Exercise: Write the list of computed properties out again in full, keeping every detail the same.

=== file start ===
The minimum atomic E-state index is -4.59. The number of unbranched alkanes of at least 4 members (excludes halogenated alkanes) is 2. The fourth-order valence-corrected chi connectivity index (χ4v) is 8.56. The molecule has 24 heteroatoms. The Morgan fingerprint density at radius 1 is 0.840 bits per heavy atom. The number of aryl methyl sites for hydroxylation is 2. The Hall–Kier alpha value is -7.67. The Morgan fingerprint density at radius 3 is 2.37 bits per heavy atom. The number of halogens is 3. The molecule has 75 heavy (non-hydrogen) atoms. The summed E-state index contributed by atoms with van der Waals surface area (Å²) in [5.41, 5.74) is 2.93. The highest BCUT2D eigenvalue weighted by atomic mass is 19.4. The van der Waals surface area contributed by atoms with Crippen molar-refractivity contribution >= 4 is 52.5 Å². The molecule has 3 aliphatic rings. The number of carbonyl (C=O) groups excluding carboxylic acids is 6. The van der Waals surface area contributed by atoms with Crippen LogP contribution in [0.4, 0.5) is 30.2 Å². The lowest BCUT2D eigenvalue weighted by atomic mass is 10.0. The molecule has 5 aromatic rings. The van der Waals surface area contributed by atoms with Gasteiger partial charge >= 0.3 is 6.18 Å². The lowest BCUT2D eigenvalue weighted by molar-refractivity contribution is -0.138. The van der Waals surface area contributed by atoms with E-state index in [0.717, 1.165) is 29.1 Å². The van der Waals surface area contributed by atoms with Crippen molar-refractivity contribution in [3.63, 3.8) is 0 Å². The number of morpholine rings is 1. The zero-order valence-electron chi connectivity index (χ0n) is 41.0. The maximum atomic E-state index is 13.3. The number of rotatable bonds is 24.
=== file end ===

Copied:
The minimum atomic E-state index is -4.59. The number of unbranched alkanes of at least 4 members (excludes halogenated alkanes) is 2. The fourth-order valence-corrected chi connectivity index (χ4v) is 8.56. The molecule has 24 heteroatoms. The Morgan fingerprint density at radius 1 is 0.840 bits per heavy atom. The number of aryl methyl sites for hydroxylation is 2. The Hall–Kier alpha value is -7.67. The Morgan fingerprint density at radius 3 is 2.37 bits per heavy atom. The number of halogens is 3. The molecule has 75 heavy (non-hydrogen) atoms. The summed E-state index contributed by atoms with van der Waals surface area (Å²) in [5.41, 5.74) is 2.93. The highest BCUT2D eigenvalue weighted by atomic mass is 19.4. The van der Waals surface area contributed by atoms with Crippen molar-refractivity contribution >= 4 is 52.5 Å². The molecule has 3 aliphatic rings. The number of carbonyl (C=O) groups excluding carboxylic acids is 6. The van der Waals surface area contributed by atoms with Crippen LogP contribution in [0.4, 0.5) is 30.2 Å². The lowest BCUT2D eigenvalue weighted by atomic mass is 10.0. The molecule has 5 aromatic rings. The van der Waals surface area contributed by atoms with Gasteiger partial charge >= 0.3 is 6.18 Å². The lowest BCUT2D eigenvalue weighted by molar-refractivity contribution is -0.138. The van der Waals surface area contributed by atoms with E-state index in [0.717, 1.165) is 29.1 Å². The van der Waals surface area contributed by atoms with Crippen molar-refractivity contribution in [3.63, 3.8) is 0 Å². The number of morpholine rings is 1. The zero-order valence-electron chi connectivity index (χ0n) is 41.0. The maximum atomic E-state index is 13.3. The number of rotatable bonds is 24.